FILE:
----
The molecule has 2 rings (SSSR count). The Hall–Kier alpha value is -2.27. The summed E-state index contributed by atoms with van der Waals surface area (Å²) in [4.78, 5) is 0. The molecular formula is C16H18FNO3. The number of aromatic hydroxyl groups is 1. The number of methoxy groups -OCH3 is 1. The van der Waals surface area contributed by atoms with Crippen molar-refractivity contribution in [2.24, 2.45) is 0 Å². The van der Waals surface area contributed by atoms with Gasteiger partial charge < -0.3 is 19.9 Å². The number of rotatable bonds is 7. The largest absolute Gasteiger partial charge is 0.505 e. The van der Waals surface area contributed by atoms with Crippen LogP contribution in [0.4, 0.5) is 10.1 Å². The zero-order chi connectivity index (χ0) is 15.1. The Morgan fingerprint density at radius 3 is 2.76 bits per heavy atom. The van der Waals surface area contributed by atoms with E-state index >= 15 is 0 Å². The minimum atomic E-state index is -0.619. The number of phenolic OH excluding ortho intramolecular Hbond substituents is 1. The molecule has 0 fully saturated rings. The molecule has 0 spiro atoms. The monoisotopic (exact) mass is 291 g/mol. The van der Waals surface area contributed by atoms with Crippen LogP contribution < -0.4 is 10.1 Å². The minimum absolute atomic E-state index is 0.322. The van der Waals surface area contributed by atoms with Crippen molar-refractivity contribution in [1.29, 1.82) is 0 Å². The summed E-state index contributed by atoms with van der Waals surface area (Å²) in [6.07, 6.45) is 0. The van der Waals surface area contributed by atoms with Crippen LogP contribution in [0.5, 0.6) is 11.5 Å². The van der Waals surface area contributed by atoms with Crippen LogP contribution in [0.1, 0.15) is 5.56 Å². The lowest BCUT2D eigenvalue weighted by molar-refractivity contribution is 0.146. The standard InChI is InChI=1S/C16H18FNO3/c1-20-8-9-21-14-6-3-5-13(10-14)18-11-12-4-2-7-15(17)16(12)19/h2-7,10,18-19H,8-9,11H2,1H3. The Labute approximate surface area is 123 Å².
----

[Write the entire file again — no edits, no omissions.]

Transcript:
The molecule has 2 rings (SSSR count). The Hall–Kier alpha value is -2.27. The summed E-state index contributed by atoms with van der Waals surface area (Å²) in [4.78, 5) is 0. The molecular formula is C16H18FNO3. The number of aromatic hydroxyl groups is 1. The number of methoxy groups -OCH3 is 1. The van der Waals surface area contributed by atoms with Crippen molar-refractivity contribution in [2.24, 2.45) is 0 Å². The van der Waals surface area contributed by atoms with Gasteiger partial charge < -0.3 is 19.9 Å². The number of rotatable bonds is 7. The largest absolute Gasteiger partial charge is 0.505 e. The van der Waals surface area contributed by atoms with Crippen LogP contribution in [0.4, 0.5) is 10.1 Å². The zero-order chi connectivity index (χ0) is 15.1. The Morgan fingerprint density at radius 3 is 2.76 bits per heavy atom. The van der Waals surface area contributed by atoms with E-state index >= 15 is 0 Å². The minimum atomic E-state index is -0.619. The number of phenolic OH excluding ortho intramolecular Hbond substituents is 1. The molecule has 0 fully saturated rings. The molecule has 0 spiro atoms. The monoisotopic (exact) mass is 291 g/mol. The van der Waals surface area contributed by atoms with Crippen LogP contribution < -0.4 is 10.1 Å². The minimum absolute atomic E-state index is 0.322. The van der Waals surface area contributed by atoms with Crippen molar-refractivity contribution in [1.29, 1.82) is 0 Å². The summed E-state index contributed by atoms with van der Waals surface area (Å²) in [6.07, 6.45) is 0. The van der Waals surface area contributed by atoms with Crippen LogP contribution in [0.5, 0.6) is 11.5 Å². The van der Waals surface area contributed by atoms with Crippen LogP contribution in [0.1, 0.15) is 5.56 Å². The lowest BCUT2D eigenvalue weighted by molar-refractivity contribution is 0.146. The standard InChI is InChI=1S/C16H18FNO3/c1-20-8-9-21-14-6-3-5-13(10-14)18-11-12-4-2-7-15(17)16(12)19/h2-7,10,18-19H,8-9,11H2,1H3. The Labute approximate surface area is 123 Å².